In July 1799,[7] John Leiper raised a posse to avenge the murder of Mrs. Stegal, including Moses Stegal, the victim's husband. Leiper reached Harpe first, and managed to shoot Big Harpe. After a scuffle with a tomahawk, Leiper overcame Harpe. When Stegal arrived, he decapitated Harpe and stuck his head in a tree where it rermained for 10 years before someone stole it,[citation needed] at a crossroads still known as "Harpe's Head" or Harpe's Head Road in Webster County, Kentucky.[8] By the end of their reign of terror, the "Bloody Harpes" were responsible for the known murders of no fewer than 40 men, women, and children. Little Harpe eluded the authorities and was not caught.[7] Some time later Little Harpe is believed to have joined up with Samuel Mason, notorious river pirate operating out of nearby Cave-In-Rock on the Illinois side of the Ohio River. Little Harpe was believed to have been captured along with Samuel Mason by Spanish officials after Mason had moved into Spanish Louisiana. Little Harpe, who was using the name John Sutton, escaped along with Samuel Mason who was shot during the escape. Little Harpe later tried to claim the reward for Samuel Mason although it is unclear whether he was killed from the wounds sustained during the escape or whether Harpe later killed him for the reward. He was recognized by officials along with another one of Samuel Mason's pirates and arrested. He was executed by hanging in 1804.[9]

Harpe women

According to Jon Musgrave, the Harpe women, after cohabitation with the brothers, led relatively respectable and normal lives. Upon the death of Micajah "Big" Harpe in Kentucky, Wiley "Little" Harpe went into hiding and their women were apprehended and taken to the Russellville, Kentucky state courthouse and later released. Sally Rice Harpe went back to Knoxville, Tennessee to live in her father's house. For a time, Susan Wood Harpe and Maria Davidson (aka Betsey Roberts Harpe) lived in Russellville. Susan Wood remarried later, and died in Tennessee. According to Ralph Harrelson, a McLeansboro, Illinois historian, records show that on September 27, 1803, Betsey Roberts remarried, moved with her husband to Canada in 1828, had many children, and eventually the couple died in the 1860s. Cave-In-Rock historian, Otto A. Rothert, believed that Susan Wood died in Tennessee and her daughter went to Texas. According to the former sheriff of Hamilton County, Illinois, in 1820, Sally Rice, who had remarried, travelled with her husband and father to their new home in Illinois via the Cave-In-Rock Ferry.


Lua error in package.lua at line 80: module 'strict' not found. After the atrocities committed by the Harpes, many members bearing the family name changed their name in some way, to hide the relationship to their infamous ancestors. The Harpes may have disguised their Tory past from their Patriot neighbors by changing their original name of "Harper," which was a common Loyalist name in Revolutionary War-era North Carolina.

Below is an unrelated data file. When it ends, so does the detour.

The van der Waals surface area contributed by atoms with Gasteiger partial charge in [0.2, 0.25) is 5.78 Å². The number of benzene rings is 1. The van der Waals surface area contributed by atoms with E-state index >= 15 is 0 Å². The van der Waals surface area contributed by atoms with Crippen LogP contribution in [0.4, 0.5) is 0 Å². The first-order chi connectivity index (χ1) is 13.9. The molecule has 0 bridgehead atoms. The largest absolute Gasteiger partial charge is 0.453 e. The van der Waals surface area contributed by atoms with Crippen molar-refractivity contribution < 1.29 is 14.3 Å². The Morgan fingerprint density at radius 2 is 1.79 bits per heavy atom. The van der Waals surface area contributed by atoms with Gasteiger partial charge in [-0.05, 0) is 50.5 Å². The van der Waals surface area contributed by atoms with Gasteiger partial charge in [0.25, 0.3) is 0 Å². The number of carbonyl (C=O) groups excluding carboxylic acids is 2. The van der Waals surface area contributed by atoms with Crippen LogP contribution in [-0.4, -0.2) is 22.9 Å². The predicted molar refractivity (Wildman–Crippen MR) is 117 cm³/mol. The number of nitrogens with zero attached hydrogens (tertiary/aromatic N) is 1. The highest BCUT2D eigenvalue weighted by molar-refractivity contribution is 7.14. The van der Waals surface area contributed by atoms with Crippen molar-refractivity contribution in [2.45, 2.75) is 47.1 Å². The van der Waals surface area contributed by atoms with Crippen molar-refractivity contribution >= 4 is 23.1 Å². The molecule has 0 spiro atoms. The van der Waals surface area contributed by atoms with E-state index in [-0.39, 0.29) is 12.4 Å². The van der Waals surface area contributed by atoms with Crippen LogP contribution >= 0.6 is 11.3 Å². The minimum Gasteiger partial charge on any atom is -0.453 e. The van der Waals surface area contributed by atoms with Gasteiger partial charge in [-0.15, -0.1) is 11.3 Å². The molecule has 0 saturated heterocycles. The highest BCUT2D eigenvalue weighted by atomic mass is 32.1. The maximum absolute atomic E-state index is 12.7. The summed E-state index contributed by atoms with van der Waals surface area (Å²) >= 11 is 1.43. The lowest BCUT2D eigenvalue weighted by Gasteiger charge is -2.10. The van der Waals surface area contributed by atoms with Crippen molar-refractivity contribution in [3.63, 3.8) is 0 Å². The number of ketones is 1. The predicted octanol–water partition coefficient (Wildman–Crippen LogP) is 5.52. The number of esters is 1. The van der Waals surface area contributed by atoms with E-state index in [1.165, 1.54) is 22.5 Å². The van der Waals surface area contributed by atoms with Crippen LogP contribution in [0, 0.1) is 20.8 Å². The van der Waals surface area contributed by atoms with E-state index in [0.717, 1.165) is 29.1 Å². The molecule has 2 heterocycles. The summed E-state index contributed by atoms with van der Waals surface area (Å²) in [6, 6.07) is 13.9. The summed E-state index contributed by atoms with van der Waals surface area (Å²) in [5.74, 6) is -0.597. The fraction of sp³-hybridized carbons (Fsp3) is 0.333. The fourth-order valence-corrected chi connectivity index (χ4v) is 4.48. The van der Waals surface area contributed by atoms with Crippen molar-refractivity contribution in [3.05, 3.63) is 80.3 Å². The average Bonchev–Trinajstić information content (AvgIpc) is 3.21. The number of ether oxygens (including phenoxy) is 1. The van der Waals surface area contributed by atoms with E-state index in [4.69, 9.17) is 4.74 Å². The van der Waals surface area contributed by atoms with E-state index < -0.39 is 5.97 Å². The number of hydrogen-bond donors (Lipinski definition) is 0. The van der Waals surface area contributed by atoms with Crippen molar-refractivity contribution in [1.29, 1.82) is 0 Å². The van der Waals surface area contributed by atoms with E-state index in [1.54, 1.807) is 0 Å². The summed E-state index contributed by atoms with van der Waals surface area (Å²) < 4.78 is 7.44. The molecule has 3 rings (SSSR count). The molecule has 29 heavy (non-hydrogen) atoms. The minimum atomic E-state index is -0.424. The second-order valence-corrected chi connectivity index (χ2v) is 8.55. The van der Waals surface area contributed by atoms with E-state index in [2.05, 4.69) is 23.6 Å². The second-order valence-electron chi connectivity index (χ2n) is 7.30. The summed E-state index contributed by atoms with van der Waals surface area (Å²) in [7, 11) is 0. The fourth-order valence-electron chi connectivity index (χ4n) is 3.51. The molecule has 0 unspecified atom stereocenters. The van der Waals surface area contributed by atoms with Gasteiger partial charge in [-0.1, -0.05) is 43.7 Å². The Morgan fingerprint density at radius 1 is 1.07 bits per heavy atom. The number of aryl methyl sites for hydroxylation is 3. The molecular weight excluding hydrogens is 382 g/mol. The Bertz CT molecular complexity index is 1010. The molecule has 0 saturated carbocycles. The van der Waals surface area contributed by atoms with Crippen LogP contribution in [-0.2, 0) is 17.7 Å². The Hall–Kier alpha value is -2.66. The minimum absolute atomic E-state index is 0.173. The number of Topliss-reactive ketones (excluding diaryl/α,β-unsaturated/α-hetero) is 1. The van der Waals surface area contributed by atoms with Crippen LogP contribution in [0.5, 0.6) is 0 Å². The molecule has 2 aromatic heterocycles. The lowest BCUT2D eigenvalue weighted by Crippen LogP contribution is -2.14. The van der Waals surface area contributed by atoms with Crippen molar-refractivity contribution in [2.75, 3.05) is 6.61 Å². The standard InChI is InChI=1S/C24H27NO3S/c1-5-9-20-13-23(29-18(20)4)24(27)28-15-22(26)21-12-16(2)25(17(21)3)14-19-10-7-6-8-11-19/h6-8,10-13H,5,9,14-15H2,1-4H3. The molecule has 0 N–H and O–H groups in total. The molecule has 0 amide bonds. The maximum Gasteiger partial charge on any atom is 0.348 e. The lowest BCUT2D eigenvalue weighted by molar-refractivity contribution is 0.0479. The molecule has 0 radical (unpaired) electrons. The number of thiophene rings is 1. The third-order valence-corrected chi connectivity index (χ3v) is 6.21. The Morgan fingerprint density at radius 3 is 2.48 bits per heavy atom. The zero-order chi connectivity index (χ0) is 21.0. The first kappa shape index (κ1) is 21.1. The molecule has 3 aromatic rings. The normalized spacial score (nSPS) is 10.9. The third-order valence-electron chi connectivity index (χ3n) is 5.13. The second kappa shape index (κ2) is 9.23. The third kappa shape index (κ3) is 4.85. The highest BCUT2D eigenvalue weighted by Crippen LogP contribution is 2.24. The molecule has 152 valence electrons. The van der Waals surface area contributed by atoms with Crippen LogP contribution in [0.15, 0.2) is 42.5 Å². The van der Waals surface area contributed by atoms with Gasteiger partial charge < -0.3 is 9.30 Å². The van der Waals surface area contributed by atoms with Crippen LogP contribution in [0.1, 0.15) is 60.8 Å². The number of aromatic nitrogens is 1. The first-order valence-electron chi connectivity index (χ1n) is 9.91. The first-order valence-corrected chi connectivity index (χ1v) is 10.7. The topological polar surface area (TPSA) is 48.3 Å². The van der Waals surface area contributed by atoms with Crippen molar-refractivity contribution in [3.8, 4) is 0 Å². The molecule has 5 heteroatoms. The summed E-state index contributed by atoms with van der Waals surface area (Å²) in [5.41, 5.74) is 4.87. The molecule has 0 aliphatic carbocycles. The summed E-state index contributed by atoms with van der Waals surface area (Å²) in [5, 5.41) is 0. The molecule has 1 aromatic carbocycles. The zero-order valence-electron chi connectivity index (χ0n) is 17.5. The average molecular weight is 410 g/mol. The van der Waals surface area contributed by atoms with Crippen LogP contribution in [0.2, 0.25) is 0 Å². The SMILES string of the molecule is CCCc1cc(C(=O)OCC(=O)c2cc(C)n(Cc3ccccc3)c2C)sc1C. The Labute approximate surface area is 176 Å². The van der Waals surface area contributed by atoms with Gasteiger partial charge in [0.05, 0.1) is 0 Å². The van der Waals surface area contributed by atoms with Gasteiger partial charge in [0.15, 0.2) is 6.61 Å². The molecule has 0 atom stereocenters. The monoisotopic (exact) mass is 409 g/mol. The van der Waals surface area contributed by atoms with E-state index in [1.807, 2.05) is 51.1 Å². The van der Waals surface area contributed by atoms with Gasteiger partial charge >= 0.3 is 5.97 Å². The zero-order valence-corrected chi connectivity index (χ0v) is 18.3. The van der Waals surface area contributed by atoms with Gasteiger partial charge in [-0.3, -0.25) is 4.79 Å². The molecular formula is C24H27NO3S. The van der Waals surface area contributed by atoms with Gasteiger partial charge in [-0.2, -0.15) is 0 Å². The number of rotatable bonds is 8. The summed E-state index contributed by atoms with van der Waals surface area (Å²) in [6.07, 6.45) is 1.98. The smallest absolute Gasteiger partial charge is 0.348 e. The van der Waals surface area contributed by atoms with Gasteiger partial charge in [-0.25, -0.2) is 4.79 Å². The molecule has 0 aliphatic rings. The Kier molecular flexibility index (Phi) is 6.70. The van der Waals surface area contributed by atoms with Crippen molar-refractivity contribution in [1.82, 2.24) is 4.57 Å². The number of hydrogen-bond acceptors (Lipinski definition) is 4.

Appearances in popular culture

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Many accounts of the Harpe brothers derive from James Hall's frontier stories published in Port Folio magazine between 1825 and 1828 and republished in Letters from the West (1828) and The Harpe's Head, (1833).

  • The Harpe saga was explored by journalist Paul Wellman in his book Spawn of Evil, now no longer in print.
  • E. Don Harpe, who claims to descend from the Harpe brothers, currently, has two books born wolf DIE WOLF The Last Rampage of the Terrible Harpes and Resurrection: Rebirth of the Terrible Harpes with a third book being written. His short work, The True Story of America's First Serial Killers, may be as close to the truth about the story of the Harpes as has been written.
  • A graphic novel was written in 2009 by Chad Kinkle and illustrated by Adam Show called Harpe America's First Serial Killers.
  • The Harpe brothers, identified as "Big Harp" and "Little Harp" are among the characters in the stage musical The Robber Bridegroom, adapted by Alfred Uhry and Robert Waldman from the novel by Eudora Welty. In this musical, Big Harp has already been decapitated at the beginning of the story, but his disembodied head is still alive: the head is portrayed by an actor whose body is concealed behind the scenery.
  • Robert Hayden's poem "Theory of Evil" takes the Harpe brothers' crimes, and Big Harpe's demise, as its explicit subject.
  • In the 1941 film version of The Devil and Daniel Webster, both Harpes are among the jury the Devil calls, but do not appear in the original story.
  • Big and Little Harpe appeared in Disneyland's Davy Crockett miniseries.
  • Both Harpes and their decedents play a key role in the Silver John book The Voice Of The Mountain by Manly Wade Wellman, though their real-life accounts were fictionalize and morphed into more supernatural abilities.
  • The Harpe brothers were the inspiration for Big and Little Drum in Lois McMaster Bujold's The Sharing Knife:Passage.[10]
  • "Evil Kin", Season 3, Episode 4 (2015) focuses on the Harpe brothers.


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  9. Wagner, Mark and Mary R. McCorvie, "Going to See the Varmint: Piracy in Myth and Reality on the Ohio River, 1785–1830", In X Marks The Spot: The Archaeology of Piracy, edited by Russell K. Skowronek and Charles R. Ewen, pp. 219–247. University of Florida Press, Gainesville.
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  • Coates, Robert M. The Outlaw Years: the History of the Land Pirates of the Natchez Trace. 1930.
  • Gordon, Maj. Maurice Kirby. History of Hopkins County, Kentucky, published by the Hopkins County Genealogical Society.
  • Magee, M. Juliette. Cavern of crime. Livingston Ledger, 1973.
  • Musgrave, Jon. "Frontier serial killers: The Harpes," American Weekend, Oct. 23, 1998.
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  • Rothert, Otto A. The Outlaws of Cave-In-Rock, Otto A. Rothert, Cleveland 1924; rpt. 1996 ISBN 0-8093-2034-7
  • Smith, T. Marshall. 1855. Legends of the War of Independence, and of the Earlier Settlements in the West. Louisville, Ky.

External links